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(b Grasse, 5 Apr. 1732; d Paris, 22 Aug. 1806). French painter whose scenes of frivolity and gallantry are among the most complete embodiments of the Rococo spirit: he has been described as the ‘fragrant essence’ of the 18th century. After a brief period studying with Chardin, to whom he was temperamentally unsuited, Fragonard became Boucher's most brilliant pupil and in 1752 won the Prix de Rome, even though he was not officially qualified to enter the competition as he was not a student at the Académie Royale (Boucher said ‘It does not matter: you are my pupil’).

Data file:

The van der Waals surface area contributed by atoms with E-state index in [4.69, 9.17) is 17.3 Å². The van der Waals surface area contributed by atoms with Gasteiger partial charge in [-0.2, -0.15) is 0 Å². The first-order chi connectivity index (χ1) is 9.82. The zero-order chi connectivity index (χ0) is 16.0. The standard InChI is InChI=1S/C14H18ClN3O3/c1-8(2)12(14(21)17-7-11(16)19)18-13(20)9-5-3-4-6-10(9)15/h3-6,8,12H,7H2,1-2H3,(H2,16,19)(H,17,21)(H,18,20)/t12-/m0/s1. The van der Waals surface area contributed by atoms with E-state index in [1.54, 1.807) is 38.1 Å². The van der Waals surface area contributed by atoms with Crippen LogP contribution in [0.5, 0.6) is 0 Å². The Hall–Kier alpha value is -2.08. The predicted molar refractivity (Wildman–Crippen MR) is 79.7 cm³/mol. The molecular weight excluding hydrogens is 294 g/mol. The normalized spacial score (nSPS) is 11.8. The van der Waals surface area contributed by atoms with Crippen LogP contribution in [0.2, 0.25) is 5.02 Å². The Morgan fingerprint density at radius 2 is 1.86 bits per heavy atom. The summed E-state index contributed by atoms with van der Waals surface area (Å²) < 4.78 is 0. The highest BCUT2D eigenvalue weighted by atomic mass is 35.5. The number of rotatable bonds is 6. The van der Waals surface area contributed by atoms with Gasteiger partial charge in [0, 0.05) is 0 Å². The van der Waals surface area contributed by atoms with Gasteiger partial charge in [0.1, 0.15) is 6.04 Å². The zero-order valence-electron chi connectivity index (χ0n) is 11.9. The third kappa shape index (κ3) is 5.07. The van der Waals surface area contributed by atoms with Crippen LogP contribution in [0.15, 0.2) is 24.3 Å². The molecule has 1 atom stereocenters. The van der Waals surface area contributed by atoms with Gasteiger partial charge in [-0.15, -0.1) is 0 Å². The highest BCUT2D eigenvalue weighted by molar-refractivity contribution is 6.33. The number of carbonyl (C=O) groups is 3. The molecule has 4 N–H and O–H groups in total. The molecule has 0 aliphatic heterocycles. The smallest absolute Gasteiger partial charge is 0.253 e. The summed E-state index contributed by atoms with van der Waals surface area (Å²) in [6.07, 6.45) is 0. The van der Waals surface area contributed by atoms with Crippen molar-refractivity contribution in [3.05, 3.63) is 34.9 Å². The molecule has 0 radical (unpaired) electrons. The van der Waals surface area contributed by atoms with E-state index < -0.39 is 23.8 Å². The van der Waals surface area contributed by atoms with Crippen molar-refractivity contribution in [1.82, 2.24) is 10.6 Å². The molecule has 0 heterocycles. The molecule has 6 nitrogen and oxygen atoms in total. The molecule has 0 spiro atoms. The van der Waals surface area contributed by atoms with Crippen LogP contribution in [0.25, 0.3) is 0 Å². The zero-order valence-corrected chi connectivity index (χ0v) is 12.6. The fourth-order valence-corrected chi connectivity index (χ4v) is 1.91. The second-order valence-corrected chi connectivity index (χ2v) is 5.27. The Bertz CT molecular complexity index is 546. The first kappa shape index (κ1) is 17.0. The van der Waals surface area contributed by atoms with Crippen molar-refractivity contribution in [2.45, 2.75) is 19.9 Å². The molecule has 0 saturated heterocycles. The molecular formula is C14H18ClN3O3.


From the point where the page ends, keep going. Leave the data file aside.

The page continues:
Text Source: The Oxford Dictionary of Art and Artists (Oxford University Press)